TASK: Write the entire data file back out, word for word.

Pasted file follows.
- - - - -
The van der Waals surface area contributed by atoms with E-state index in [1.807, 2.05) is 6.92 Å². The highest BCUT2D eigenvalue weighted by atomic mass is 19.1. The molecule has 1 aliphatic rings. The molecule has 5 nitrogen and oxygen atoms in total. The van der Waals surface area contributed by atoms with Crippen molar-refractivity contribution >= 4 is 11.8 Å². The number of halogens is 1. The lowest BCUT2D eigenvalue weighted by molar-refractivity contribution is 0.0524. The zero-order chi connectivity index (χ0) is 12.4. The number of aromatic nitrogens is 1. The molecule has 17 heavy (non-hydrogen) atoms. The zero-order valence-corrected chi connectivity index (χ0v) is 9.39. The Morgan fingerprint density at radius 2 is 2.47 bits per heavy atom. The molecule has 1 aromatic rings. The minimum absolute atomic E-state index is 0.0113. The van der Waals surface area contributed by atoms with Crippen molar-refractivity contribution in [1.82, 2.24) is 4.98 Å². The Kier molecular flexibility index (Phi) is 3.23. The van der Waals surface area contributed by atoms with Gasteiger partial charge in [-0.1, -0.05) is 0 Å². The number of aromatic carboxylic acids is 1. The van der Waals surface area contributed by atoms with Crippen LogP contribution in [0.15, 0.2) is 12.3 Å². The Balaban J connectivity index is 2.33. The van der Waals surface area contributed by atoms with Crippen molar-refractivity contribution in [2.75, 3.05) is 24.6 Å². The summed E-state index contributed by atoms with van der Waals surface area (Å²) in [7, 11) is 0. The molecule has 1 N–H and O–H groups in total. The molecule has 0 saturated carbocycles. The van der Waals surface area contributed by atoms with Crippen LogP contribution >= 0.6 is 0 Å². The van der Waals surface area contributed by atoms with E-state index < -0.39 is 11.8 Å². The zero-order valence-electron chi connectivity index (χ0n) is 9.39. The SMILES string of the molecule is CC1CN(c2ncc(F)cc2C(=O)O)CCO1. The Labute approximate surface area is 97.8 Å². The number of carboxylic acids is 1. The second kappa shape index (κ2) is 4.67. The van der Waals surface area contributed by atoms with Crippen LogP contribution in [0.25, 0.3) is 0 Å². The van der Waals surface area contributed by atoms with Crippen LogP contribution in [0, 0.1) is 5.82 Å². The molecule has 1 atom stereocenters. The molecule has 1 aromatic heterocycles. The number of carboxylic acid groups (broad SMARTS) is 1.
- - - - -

The van der Waals surface area contributed by atoms with E-state index in [1.807, 2.05) is 6.92 Å². The highest BCUT2D eigenvalue weighted by atomic mass is 19.1. The molecule has 1 aliphatic rings. The molecule has 5 nitrogen and oxygen atoms in total. The van der Waals surface area contributed by atoms with Crippen molar-refractivity contribution >= 4 is 11.8 Å². The number of halogens is 1. The lowest BCUT2D eigenvalue weighted by molar-refractivity contribution is 0.0524. The zero-order chi connectivity index (χ0) is 12.4. The number of aromatic nitrogens is 1. The molecule has 17 heavy (non-hydrogen) atoms. The zero-order valence-corrected chi connectivity index (χ0v) is 9.39. The Morgan fingerprint density at radius 2 is 2.47 bits per heavy atom. The molecule has 1 aromatic rings. The minimum absolute atomic E-state index is 0.0113. The van der Waals surface area contributed by atoms with Crippen molar-refractivity contribution in [1.82, 2.24) is 4.98 Å². The Kier molecular flexibility index (Phi) is 3.23. The van der Waals surface area contributed by atoms with Gasteiger partial charge in [-0.1, -0.05) is 0 Å². The number of aromatic carboxylic acids is 1. The van der Waals surface area contributed by atoms with Crippen LogP contribution in [0.15, 0.2) is 12.3 Å². The Balaban J connectivity index is 2.33. The van der Waals surface area contributed by atoms with Crippen molar-refractivity contribution in [2.75, 3.05) is 24.6 Å². The summed E-state index contributed by atoms with van der Waals surface area (Å²) in [7, 11) is 0. The molecule has 1 N–H and O–H groups in total. The molecule has 0 saturated carbocycles. The van der Waals surface area contributed by atoms with Crippen LogP contribution >= 0.6 is 0 Å². The van der Waals surface area contributed by atoms with E-state index < -0.39 is 11.8 Å². The zero-order valence-electron chi connectivity index (χ0n) is 9.39. The SMILES string of the molecule is CC1CN(c2ncc(F)cc2C(=O)O)CCO1. The Labute approximate surface area is 97.8 Å². The number of carboxylic acids is 1. The second kappa shape index (κ2) is 4.67. The van der Waals surface area contributed by atoms with Crippen LogP contribution in [0.25, 0.3) is 0 Å². The van der Waals surface area contributed by atoms with Crippen LogP contribution in [0, 0.1) is 5.82 Å². The molecule has 1 atom stereocenters. The molecule has 1 aromatic heterocycles. The number of carboxylic acid groups (broad SMARTS) is 1.